Chapter Four 2
"A great chocolate-colored pall lowered over heaven..." See in text (Chapter Four)
Stevenson renders the fog in metaphorical language that underscores the events which are unfolding in its midst. The metaphor of the fog as a “pall” being “lowered” evokes a funeral pall, a cloth used to cover corpses and coffins, a fitting image in the aftermath of Sir Danvers Carew’s murder. The idea of the fog being “lowered over heaven” creates an infernal atmosphere, as if, after the killing, goodness were being occluded by evil.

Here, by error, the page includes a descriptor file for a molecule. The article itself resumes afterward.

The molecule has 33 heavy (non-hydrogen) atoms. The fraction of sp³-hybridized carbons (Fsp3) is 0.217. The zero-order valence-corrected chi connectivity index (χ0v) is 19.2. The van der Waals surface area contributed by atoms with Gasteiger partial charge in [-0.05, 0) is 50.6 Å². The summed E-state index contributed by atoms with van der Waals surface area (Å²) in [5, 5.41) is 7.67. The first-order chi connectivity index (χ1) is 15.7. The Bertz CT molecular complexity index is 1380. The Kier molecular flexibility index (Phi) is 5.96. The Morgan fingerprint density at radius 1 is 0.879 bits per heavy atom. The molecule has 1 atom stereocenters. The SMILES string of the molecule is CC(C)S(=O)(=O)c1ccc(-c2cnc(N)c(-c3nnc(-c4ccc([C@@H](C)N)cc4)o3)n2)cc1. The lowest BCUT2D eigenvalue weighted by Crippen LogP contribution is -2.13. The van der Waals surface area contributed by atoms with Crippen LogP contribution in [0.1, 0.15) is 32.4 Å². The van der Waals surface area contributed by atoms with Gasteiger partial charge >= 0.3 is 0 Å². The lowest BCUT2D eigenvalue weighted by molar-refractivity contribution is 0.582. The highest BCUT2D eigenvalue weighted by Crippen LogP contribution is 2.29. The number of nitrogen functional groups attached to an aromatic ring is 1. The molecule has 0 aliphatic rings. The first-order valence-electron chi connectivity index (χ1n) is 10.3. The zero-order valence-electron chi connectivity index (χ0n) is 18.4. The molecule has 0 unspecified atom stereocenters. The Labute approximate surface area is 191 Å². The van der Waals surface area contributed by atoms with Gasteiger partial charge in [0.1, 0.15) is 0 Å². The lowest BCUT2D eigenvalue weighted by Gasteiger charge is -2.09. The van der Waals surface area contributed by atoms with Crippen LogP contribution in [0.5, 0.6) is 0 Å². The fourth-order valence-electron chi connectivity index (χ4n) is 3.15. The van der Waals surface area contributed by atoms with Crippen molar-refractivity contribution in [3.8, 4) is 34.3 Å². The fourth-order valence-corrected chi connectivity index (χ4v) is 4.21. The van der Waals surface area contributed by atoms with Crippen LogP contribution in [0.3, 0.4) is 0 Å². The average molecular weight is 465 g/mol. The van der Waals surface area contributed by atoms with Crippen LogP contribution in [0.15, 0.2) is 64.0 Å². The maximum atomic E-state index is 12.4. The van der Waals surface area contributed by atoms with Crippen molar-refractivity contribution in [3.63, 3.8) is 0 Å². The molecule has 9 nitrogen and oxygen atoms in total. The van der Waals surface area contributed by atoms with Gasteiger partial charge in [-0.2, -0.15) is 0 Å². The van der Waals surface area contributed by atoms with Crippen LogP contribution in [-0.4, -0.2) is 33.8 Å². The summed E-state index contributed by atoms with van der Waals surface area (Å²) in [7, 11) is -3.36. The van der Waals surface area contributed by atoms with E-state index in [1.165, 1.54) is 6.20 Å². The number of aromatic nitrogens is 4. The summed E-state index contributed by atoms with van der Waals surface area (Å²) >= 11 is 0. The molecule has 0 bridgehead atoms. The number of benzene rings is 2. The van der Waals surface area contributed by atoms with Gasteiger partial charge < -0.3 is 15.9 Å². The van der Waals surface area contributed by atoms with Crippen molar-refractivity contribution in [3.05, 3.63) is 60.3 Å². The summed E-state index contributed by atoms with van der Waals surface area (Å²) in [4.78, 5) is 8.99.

"the first fog of the season..." See in text (Chapter Four)
The London fog is an important feature in a great deal of Victorian literature. As a result of increasingly dense urban living, as well as the rapid industrialization of the 19th century, frequent blankets of smog overtook the city of London. This mixture of fog and coal smoke from factories and homes came to be termed “pea soup” for its thick, dark appearance. Stevenson opts for a chocolate-based metaphor, but the phenomenon is the same. Writers such as Dickens, Doyle, and Eliot have taken turns describing this signature aspect of London life.
Chapter Five 1
"the procession of the town’s life was still rolling in through the great arteries with a sound as of a mighty wind...." See in text (Chapter Five)